In this context knowing about the study conducted by Dalbar to determine how the investment behavior and decisions impacted the overall investment performance would be advisable. Dalbar, Inc. is a US based leading financial services market research firm. They have done comparative study on the returns of S&P 500 Index and the returns of the investors for a 20 year period ending 31-12-10.

The study revealed the following two important facts.

  • The average return of the S&P 500 during this 20 year period is 9.14%.
  • The average return of the equity investor during the same period is only 3.27%

When the market is delivering so much, why is that the investor is making out less? What are all the factors contributing for this gap in the market returns and the investor returns?

Though the market is delivering returns, investors were not able to benefit. Why is it so? What went wrong?  It is because of the nature or character of the investor.

Agriculture is getting affected by nature, either because of excess rain or no rain.  But we found out a system to fight against this nature. We built dams. So whenever there is excess rain, dams retain water to save agriculture and whenever there is no rain, it releases water to help agriculture.

Similarly investors are supposed to find and build a dam against their nature and behaviour towards stock market investing in order to get better returns.

What are the natures or behaviours of an investor that blocks him from getting the market return?


When stocks suffer large losses for a sustained period, the overall market can become more fearful of sustaining further losses. At that point in time everyone will come with their own logic, reasoning, and statistical evidence on the chances of further losses. Fear stands for “False Evidence Appearing Real”.


Most of us have a desire to acquire as much wealth as possible in the shortest amount of time.  This get-rich-quick mentality makes it hard to maintain gains and keep to a strict investment plan over the long term.

An investment portfolio based on ones personality

Basing investment portfolios on one’s personal likes and dislikes are the first of the powerful influences. It is like investing in cars and fancy gadgets just because you love them. Investing on shares just because you think they are smart or flashy is ambiguous, for they could sink in the long run. It is better instead to invest in profitable ventures that pay in the long run. It is true; our investment fancies make us pay a heavy price.

Follow the flock policy

The follow the flock for fear of being the black sheep policy makes you as an investor to believe in following others in the share markets. The pitfalls of group behavior lead us to buying high and selling less.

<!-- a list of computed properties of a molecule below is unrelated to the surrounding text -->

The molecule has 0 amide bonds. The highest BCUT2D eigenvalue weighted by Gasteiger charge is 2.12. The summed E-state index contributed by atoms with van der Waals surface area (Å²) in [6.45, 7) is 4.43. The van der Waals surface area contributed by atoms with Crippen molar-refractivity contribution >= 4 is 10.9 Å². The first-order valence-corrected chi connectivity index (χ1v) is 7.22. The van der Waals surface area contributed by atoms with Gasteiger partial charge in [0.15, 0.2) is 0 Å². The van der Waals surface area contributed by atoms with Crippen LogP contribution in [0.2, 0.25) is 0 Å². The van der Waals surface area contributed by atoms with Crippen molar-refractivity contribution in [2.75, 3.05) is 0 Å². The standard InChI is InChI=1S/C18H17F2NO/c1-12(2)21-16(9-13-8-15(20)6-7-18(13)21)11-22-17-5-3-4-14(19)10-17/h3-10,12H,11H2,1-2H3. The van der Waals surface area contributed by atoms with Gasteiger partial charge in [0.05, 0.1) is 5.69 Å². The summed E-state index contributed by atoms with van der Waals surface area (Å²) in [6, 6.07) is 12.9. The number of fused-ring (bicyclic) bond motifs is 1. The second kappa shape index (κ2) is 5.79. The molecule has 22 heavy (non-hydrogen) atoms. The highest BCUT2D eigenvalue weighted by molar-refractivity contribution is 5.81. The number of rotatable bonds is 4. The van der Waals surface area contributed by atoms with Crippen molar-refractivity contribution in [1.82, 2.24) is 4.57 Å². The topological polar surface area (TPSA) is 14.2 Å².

It also leads to unbalanced investment emotions of black or white (wrong or right) with no shades of objectivity and rationality. Buying high and selling low has made many investors suffer heavy losses in the long run.
A look at positive investment behavior:

It is good to be investment smart with humility and reasonable aspirations that makes achievement of financial goals a reality. I have never known of any high return investments that did not have high risks.

Patience over a lifetime and being able to assume stress helps in aiming for long term positive returns and contributes to assuming less financial stress after retirement.

Positive investment behavior requires balanced moods, one of neither elation nor panic. Neither selling in a panic due to share market positions or adverse world or country conditions is advisable, nor is a reaction of extreme financial prosperity, both can destroy a lifetime of healthy investment. A long-term investor needs to realize that neither despairing nor elation of situations in civilization proves worthy for long term financial portfolios.


(The author is Ramalingam K, an MBA (Finance) and Certified Financial Planner. He is the Founder and Director of Holistic Investment Planners ( a firm that offers Financial Planning and Wealth Management. He can be reached at

Anna Hazare Fasts in Mumbai for Better Lokpal

Anna Hazare Tuesday started a three-day fast for a strong Lokpal, while Prime Minister Manmohan Singh defended the government’s proposed ombudsman following an opposition onslaught.
As MPs furiously debated the pros and cons of the Lokpal bill in the Lok Sabha, Team Anna urged Parliament to dump the proposed legislation, saying it was too weak to combat the cancer of corruption.